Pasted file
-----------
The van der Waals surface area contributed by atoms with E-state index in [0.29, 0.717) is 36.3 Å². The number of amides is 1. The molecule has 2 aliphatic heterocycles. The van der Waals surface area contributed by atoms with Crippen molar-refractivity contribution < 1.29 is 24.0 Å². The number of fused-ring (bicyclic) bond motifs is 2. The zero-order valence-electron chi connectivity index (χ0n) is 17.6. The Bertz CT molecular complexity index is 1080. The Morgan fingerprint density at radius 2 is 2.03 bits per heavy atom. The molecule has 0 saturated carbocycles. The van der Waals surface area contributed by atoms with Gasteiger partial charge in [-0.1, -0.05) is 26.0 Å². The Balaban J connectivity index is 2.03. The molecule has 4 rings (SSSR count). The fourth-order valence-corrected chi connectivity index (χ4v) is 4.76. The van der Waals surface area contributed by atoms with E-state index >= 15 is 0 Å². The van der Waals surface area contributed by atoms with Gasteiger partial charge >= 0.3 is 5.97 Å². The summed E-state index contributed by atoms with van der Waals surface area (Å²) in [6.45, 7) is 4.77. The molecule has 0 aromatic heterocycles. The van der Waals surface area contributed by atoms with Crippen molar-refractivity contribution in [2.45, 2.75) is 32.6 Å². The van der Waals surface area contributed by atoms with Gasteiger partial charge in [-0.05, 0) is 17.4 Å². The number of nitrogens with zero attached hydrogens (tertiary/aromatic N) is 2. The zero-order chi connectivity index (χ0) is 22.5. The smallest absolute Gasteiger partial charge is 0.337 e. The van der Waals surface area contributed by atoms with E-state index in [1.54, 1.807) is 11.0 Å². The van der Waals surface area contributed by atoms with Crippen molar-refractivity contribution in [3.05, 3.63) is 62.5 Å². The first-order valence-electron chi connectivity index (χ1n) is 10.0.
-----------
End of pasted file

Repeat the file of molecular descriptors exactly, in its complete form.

The van der Waals surface area contributed by atoms with E-state index in [0.29, 0.717) is 36.3 Å². The number of amides is 1. The molecule has 2 aliphatic heterocycles. The van der Waals surface area contributed by atoms with Crippen molar-refractivity contribution < 1.29 is 24.0 Å². The number of fused-ring (bicyclic) bond motifs is 2. The zero-order valence-electron chi connectivity index (χ0n) is 17.6. The Bertz CT molecular complexity index is 1080. The Morgan fingerprint density at radius 2 is 2.03 bits per heavy atom. The molecule has 0 saturated carbocycles. The van der Waals surface area contributed by atoms with Gasteiger partial charge in [-0.1, -0.05) is 26.0 Å². The Balaban J connectivity index is 2.03. The molecule has 4 rings (SSSR count). The fourth-order valence-corrected chi connectivity index (χ4v) is 4.76. The van der Waals surface area contributed by atoms with E-state index >= 15 is 0 Å². The van der Waals surface area contributed by atoms with Gasteiger partial charge >= 0.3 is 5.97 Å². The summed E-state index contributed by atoms with van der Waals surface area (Å²) in [6.45, 7) is 4.77. The molecule has 0 aromatic heterocycles. The van der Waals surface area contributed by atoms with Crippen molar-refractivity contribution in [2.45, 2.75) is 32.6 Å². The van der Waals surface area contributed by atoms with Gasteiger partial charge in [-0.05, 0) is 17.4 Å². The number of nitrogens with zero attached hydrogens (tertiary/aromatic N) is 2. The zero-order chi connectivity index (χ0) is 22.5. The smallest absolute Gasteiger partial charge is 0.337 e. The van der Waals surface area contributed by atoms with E-state index in [1.54, 1.807) is 11.0 Å². The van der Waals surface area contributed by atoms with Crippen molar-refractivity contribution in [3.05, 3.63) is 62.5 Å². The first-order valence-electron chi connectivity index (χ1n) is 10.0.